Marblehead Real Estate

Krista Finigan

Residential Real Estate Agent

Turning Houses into Homes

CBR,CRS,GRI

781-479-4542

Why Marblehead

Marblehead is a uniquely historic sea-side town

Spectacular natural beauty surrounding a magnificent harbor, winding streets lined with historic houses, bountiful gardens, quaint shops and terrific restaurants - these are only a few reasons why Marblehead is a wonderful place to call home. Today, Marblehead is primarily a residential community with some light manufacturing, service businesses, and delightful retail shops and restaurants. The picturesque harbor and the ocean are still a significant part of the town known internationally as one of the premiere “Yachting Capitals of the World.”

Offering views of the North Shore and overlooking Marblehead harbor, Fort Sewall stirs the spirit and the soul. This is the fort which offered the USS Constitution, 'Old Ironsides', safe harbor when she was being chased by two British ships. When I first moved to Marblehead, I would take a cup of coffee up to the Fort and just savor the beauty, thinking "Wow! This is my neighborhood!" Years later, I feel the same way.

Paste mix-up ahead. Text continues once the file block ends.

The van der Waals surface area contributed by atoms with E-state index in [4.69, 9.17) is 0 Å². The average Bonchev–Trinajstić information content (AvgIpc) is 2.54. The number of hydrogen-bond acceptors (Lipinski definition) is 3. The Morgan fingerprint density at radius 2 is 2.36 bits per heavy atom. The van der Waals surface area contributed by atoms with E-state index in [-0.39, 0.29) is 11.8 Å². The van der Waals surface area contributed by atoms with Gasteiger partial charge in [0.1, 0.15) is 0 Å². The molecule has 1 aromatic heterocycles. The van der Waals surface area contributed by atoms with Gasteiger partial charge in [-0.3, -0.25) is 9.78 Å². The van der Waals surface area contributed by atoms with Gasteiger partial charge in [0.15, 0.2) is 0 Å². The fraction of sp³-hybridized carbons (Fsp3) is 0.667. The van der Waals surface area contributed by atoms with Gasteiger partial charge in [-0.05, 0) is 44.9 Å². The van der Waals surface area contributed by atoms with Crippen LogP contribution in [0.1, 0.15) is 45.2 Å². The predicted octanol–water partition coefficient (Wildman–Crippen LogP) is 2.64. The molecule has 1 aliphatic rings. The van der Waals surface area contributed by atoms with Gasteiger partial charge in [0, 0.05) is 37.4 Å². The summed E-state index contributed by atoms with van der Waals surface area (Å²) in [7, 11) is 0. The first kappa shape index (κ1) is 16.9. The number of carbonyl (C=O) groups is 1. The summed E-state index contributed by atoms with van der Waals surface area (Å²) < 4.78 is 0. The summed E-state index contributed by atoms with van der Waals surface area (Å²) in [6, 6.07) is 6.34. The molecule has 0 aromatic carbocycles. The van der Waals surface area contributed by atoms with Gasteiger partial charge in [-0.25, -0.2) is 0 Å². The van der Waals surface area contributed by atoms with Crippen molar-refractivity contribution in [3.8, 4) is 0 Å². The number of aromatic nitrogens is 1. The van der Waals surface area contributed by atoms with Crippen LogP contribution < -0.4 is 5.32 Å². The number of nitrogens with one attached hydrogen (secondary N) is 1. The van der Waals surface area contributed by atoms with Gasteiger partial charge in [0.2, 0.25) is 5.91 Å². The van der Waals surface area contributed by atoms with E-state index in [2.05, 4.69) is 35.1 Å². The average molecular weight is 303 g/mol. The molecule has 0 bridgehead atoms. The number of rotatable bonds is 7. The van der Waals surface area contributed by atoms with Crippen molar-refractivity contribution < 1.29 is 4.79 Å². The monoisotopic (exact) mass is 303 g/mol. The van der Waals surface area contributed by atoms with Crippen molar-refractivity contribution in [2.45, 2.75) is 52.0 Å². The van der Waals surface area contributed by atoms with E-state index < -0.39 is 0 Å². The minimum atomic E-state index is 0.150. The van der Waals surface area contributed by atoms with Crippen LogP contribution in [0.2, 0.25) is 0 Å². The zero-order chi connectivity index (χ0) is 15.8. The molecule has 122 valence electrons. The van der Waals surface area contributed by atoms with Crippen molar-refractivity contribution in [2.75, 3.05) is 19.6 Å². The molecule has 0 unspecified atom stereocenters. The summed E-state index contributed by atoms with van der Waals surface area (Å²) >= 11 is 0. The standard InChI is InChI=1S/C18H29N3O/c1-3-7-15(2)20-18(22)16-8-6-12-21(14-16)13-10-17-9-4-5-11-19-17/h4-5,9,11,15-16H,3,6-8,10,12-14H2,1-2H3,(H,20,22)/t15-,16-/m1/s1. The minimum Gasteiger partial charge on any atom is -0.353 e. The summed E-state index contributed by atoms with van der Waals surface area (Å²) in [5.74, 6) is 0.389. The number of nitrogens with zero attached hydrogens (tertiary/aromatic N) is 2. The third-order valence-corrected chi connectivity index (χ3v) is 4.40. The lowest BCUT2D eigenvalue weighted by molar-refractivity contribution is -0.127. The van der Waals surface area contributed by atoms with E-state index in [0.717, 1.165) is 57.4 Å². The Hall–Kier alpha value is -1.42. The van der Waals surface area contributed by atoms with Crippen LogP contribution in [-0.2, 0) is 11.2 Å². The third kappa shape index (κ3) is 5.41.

Old Burial Hill is a special treasure. Only in Marblehead would you think to have a picnic in a graveyard! It's a remarkable setting with a spectacular panoramic view encompassing antique houses, a delightful pond and the ocean in the distance. The inscriptions on the tombstones are fascinating to read and tell us a bit about earlier settlers in the town.

The first ship commissioned by General George Washington was built by Marbleheaders, while the fishing and trade fleet provided the core of his navy. Washington's legendary crossing of the Delaware was in a boat manned by Marbleheaders. As a result, Marblehead boasts the title: Birthplace of the American Navy.

Just as the town was enjoying prosperity and on the verge of building larger homes, the townspeople were called to war, dedicating their resources to the causes of the Revolutionary War, War of 1812 and to the Civil War. That commitment to liberty has been forever documented in one of the most familiar paintings in the United States, “The Spirit of '76.” The original painting hangs proudly in our town hall, Abbot Hall.

This turn of events, followed by the total loss of the fishing fleet in the late 1800s, forced a moratorium on new home construction. As a result, we now have a spectacular historic district. In fact, Marblehead includes the largest concentration of homes from the 1700s in the entire country - over 200 homes build before the Revolution and more than 800 before 1830, according to the Marblehead Historical Society. The houses on Washington Square alone are a storybook representation of early New England architecture.